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The patent system is intended to reward inventors and incentivize invention, bringing new technologies to consumers. Patents are intended to be granted for the benefit of the public. Unfortunately, today we see a patent system that has forgotten this fundamental principle.
Developments in the standards for patent quality have made it remarkably easy for patent owners to assert vague, questionable patents against software developers, small businesses, and even true inventors. When the law permits such abusive practices in litigation, businesses can take advantage of this. “Patent trolls” exist primarily to buy patents cheaply and then threaten as many people as possible.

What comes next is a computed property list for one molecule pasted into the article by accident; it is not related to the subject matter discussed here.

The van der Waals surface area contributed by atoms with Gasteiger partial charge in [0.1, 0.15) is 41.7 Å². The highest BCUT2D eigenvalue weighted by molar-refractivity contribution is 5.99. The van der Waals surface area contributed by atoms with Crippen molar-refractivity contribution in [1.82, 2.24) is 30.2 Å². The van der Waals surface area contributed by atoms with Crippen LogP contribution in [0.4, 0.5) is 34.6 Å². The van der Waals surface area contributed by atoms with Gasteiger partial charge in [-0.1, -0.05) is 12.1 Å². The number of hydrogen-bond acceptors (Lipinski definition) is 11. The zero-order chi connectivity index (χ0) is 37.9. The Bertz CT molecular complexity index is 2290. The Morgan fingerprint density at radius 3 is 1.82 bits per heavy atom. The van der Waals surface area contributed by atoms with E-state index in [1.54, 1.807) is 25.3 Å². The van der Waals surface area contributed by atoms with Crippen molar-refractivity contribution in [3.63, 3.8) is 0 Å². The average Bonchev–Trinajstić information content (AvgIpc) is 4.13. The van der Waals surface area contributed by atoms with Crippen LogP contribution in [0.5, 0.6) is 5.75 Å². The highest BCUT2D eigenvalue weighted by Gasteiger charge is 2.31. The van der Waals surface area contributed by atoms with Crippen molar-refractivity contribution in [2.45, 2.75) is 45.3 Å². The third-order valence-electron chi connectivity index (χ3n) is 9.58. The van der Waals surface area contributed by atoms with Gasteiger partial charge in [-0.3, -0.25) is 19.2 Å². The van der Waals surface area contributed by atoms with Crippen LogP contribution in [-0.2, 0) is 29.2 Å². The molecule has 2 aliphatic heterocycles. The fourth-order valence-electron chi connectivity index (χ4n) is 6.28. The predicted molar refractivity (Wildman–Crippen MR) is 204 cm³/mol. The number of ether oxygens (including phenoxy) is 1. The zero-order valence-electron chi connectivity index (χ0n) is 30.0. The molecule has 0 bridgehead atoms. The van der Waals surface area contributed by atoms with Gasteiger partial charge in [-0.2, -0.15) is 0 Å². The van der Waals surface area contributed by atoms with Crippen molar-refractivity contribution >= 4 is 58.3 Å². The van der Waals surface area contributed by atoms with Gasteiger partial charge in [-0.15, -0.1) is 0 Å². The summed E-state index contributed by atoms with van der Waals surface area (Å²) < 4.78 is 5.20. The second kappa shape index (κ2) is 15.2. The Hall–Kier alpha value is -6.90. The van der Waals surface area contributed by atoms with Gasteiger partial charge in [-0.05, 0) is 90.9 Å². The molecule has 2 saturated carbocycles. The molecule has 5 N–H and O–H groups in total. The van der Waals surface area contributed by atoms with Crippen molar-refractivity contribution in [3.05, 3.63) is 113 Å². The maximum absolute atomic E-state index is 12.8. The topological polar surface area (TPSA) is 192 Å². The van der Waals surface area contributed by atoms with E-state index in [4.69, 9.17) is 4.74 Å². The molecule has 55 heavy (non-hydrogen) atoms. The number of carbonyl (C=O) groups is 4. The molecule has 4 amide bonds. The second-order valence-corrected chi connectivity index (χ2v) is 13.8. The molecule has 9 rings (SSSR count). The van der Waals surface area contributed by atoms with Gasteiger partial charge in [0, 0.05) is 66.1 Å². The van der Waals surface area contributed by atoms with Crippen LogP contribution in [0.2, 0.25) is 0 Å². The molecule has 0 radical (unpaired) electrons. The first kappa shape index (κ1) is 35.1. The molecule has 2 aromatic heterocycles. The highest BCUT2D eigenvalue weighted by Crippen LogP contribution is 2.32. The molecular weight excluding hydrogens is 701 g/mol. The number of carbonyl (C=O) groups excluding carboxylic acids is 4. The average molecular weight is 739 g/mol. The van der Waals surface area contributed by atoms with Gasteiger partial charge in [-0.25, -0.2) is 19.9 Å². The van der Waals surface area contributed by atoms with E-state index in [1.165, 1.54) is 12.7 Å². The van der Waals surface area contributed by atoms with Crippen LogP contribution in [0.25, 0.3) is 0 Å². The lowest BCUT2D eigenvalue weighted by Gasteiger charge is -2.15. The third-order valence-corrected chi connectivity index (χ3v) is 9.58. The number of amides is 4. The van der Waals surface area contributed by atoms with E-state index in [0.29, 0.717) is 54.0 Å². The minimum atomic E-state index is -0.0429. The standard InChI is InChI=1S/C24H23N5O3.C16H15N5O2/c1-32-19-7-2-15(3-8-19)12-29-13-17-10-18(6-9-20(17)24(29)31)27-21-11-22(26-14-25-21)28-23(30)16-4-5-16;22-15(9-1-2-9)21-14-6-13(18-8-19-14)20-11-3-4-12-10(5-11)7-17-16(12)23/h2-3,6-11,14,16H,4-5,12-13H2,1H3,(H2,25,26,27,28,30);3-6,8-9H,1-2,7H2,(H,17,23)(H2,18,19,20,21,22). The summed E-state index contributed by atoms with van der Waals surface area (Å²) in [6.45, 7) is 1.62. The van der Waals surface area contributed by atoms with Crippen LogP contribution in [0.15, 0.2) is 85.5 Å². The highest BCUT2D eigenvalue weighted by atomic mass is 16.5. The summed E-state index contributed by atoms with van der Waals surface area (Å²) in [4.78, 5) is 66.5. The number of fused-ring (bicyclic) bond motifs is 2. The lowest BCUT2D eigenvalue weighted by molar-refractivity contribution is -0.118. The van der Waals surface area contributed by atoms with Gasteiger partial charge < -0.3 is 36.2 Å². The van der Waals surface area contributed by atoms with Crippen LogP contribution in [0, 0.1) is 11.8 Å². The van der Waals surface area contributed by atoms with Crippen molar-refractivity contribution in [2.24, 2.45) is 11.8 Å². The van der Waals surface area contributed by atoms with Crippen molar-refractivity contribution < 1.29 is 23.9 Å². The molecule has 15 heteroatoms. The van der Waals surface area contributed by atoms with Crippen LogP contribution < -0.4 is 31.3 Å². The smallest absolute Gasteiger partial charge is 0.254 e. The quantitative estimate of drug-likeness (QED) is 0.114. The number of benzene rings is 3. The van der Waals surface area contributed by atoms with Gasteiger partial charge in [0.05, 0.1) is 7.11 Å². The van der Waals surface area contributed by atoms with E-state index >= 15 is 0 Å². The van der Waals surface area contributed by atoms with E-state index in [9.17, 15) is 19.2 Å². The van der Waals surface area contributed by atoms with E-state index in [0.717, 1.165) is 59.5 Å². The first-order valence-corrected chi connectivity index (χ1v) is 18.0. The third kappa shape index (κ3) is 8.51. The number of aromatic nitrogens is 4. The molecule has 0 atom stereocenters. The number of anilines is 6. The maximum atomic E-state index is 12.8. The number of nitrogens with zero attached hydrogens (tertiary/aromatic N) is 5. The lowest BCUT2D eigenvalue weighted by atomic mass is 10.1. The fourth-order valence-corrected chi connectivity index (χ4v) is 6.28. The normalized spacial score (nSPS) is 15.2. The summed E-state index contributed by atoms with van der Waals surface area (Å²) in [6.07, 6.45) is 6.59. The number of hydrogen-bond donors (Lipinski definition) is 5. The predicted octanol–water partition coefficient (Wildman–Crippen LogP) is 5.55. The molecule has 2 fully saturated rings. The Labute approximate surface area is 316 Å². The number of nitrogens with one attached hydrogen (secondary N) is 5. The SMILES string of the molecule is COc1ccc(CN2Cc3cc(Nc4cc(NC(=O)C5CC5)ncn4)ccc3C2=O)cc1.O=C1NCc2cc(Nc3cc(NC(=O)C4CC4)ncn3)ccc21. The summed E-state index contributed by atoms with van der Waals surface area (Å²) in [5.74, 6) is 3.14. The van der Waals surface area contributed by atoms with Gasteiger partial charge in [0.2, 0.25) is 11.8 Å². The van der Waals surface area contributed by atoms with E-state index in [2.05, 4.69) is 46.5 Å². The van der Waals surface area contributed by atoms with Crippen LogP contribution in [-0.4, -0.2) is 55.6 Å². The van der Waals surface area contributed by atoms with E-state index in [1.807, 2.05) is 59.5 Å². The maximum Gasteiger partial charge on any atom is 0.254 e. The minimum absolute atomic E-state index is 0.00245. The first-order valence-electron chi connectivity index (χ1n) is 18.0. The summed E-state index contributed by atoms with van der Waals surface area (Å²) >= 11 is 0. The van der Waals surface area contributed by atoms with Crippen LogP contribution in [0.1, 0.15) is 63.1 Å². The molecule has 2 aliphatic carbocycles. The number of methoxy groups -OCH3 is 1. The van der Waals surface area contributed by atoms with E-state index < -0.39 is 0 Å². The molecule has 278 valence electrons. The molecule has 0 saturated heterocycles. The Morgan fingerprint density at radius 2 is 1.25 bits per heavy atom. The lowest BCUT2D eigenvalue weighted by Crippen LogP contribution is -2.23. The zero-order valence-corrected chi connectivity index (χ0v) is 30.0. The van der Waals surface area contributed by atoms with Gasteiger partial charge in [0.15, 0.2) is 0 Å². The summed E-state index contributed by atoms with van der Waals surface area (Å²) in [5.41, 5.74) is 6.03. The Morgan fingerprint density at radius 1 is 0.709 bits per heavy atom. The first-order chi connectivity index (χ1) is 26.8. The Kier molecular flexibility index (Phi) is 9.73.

Because the cost of litigation is so high, those accused of patent infringement are forced to pay the patent owners not based on the merits of the patent but rather to avoid expensive litigation that would run their companies into the ground. Typically, abusive practice by patent trolls target innovators and small businesses. Therefore, the system now has the opposite effect it intended; it stifles innovation and hurts consumers.
Public Knowledge is working to reform patent law in order to enhance patent quality, reduce litigation, and make the patent system fair and balanced for the sake of innovation.
In November 2013, Charles Duan, PK’s Director of the Patent Reform project, testified to Congress on the impact of patent trolls.
Charles also wrote an op-ed on the topic, published in the Los Angeles Times in August 2013.
Charles also submitted 16 lines of computer code to the U.S. Patent Office to simplify patent language.